Mayor Wright Homes: Public Housing Hell
Gang activity, rat infestations, deteriorating walls and ceilings, and, until this June, no hot, running water. For the approximately 1,100 tenants of Mayor Wright Homes, this is life. Years of neglect forced residents to sue the state. Lawyers want to settle the case this year to finally reverse these deplorable conditions. But for these residents, positive change has been years in the making.
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For years, Frances Wong warmed pots of water on the stove before pouring them into the tub to bathe her four foster children. She wasn’t the only one: 70 percent of her neighbors also lived without hot, running water. It wasn’t until this June that she could take a bath simply by turning on the shower faucet. Wong and her family live in Mayor Wright Homes, the state’s second largest public-housing complex.
It made front-page news—Mayor Wright tenants finally had hot water, all day, any day. Gov. Neil Abercrombie himself visited the Kalihi residents, the first governor to do so in years, and appropriated almost $515,000 to install gas-powered, tankless water heaters, promising additional funding. It may have appeared hot water was all the residents needed. It is not. They still fight for control of their homes against mice, rats, cockroaches and bedbugs. They’re still terrorized by gangs. Last month, a 24-year-old man, and Mayor Wright tenant, was stabbed and killed near one of the complex’s dumpsters. Many have no choice but to live with these conditions, in a place they call home. Most Mayor Wright residents receive government assistance or are unemployed, so even if they wanted to move out, they couldn’t afford to. These people, some of whom have been residents for decades, like Wong, are victims of the ineptitude of the Hawaii Public Housing Authority (HPHA) and the state Department of Human Services (DHS), the agencies responsible for providing safe and adequate homes for low-income families who live in public-housing complexes such as Mayor Wright. Residents had to sue in a class-action lawsuit this April for Abercrombie and the state to finally begin reversing the deplorable conditions at Mayor Wright.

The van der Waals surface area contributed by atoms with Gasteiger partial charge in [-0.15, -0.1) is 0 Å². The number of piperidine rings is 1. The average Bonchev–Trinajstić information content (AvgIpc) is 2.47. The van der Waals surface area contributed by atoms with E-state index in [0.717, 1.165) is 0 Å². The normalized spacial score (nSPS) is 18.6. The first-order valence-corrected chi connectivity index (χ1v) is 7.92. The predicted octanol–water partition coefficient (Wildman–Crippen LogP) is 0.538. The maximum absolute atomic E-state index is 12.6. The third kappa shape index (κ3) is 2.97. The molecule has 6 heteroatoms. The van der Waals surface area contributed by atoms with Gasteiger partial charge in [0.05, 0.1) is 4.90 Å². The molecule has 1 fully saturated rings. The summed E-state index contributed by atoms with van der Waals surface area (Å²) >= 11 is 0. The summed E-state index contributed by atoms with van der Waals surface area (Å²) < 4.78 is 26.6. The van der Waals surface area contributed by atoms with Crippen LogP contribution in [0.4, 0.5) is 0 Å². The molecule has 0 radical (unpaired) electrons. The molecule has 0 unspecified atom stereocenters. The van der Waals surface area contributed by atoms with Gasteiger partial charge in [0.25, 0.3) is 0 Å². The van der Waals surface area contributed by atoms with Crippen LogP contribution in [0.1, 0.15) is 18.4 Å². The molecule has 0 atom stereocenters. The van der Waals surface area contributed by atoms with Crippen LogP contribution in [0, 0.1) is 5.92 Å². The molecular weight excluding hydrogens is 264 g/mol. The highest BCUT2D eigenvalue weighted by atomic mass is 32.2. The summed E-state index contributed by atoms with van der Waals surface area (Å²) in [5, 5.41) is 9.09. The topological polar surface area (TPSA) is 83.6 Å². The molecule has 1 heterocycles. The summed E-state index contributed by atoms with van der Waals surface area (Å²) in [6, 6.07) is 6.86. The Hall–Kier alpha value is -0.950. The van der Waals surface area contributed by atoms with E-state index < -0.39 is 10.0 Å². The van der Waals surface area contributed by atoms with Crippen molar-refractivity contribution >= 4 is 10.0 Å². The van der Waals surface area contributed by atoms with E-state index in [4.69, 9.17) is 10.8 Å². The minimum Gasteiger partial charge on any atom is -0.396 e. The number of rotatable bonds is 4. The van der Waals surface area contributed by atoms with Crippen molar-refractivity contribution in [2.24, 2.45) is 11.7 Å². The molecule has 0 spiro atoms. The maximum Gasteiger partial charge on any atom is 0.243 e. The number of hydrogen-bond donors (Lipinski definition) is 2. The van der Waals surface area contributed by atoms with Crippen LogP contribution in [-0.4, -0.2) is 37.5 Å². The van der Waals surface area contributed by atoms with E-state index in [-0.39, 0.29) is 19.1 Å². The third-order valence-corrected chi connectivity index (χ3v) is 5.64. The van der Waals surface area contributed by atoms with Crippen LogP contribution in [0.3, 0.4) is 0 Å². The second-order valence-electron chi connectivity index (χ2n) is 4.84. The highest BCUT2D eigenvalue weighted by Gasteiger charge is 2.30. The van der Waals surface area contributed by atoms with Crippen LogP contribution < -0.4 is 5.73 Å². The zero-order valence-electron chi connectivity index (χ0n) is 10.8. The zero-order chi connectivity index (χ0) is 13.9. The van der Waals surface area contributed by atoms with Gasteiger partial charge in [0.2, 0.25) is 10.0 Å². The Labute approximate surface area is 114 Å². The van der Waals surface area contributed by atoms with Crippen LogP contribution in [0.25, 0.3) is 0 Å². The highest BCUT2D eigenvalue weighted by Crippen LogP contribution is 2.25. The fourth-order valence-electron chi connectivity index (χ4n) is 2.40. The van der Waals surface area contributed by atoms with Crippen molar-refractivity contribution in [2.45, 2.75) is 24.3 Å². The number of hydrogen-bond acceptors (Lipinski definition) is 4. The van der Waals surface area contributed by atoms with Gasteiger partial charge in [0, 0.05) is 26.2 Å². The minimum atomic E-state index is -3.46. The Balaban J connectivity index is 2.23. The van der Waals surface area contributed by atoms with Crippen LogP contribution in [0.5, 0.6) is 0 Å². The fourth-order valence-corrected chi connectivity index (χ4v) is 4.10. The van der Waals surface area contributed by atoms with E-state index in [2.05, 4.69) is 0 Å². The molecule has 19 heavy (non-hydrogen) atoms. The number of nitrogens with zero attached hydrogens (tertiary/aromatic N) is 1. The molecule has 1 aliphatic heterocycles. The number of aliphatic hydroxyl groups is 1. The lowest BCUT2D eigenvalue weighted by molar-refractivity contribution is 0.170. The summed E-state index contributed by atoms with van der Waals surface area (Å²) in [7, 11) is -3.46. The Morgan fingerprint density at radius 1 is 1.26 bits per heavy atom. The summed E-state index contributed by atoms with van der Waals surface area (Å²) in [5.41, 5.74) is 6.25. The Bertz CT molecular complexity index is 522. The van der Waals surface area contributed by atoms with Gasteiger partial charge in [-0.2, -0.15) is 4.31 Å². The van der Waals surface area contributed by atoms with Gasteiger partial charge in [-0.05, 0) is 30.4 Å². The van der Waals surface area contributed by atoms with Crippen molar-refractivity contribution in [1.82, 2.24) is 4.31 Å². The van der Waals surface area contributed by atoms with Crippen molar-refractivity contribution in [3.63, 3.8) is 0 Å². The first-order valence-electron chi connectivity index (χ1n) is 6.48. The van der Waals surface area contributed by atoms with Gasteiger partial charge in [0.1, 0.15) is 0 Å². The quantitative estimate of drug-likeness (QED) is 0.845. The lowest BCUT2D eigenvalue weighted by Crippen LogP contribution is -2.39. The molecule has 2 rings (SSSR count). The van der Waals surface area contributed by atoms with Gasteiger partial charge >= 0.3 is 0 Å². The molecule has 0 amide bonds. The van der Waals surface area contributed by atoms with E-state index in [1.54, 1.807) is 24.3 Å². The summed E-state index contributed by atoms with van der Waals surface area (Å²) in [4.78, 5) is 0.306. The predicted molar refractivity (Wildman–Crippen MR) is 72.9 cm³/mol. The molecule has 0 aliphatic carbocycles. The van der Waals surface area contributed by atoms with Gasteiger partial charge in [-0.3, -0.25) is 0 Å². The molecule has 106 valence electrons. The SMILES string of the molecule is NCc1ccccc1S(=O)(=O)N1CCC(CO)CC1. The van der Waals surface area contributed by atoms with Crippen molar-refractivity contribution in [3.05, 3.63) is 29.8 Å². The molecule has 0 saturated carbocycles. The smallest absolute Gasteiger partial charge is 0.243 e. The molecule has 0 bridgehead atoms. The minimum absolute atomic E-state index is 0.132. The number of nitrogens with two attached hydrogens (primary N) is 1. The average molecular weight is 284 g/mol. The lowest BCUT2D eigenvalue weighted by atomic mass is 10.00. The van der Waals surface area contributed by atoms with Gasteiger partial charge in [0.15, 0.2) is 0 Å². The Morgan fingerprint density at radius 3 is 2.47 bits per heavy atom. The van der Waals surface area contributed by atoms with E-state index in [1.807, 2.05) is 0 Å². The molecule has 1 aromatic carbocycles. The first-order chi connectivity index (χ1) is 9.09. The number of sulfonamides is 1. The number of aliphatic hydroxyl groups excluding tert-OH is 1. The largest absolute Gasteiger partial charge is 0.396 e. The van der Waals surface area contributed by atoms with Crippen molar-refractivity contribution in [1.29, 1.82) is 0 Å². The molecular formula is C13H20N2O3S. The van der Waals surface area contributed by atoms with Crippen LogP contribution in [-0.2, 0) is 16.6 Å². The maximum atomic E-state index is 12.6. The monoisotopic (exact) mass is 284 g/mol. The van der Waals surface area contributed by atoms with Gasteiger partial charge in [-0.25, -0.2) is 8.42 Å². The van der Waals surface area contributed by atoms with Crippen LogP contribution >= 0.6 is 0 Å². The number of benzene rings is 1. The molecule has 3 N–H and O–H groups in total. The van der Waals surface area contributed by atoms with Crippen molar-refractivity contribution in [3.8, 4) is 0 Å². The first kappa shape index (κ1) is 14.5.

This scenario might sound familiar. Three years ago, attorneys with the legal-aid nonprofit Lawyers for Equal Justice (LEJ) filed a class-action lawsuit against the housing authority and Realty Laua LLC for the unsafe and uninhabitable conditions at Kuhio Park Terrace (KPT). The state attorney general’s office finally settled, after initially trying to get the case dismissed, and, in May, New Jersey company Michaels Development began a $135-million, six-year renovation.
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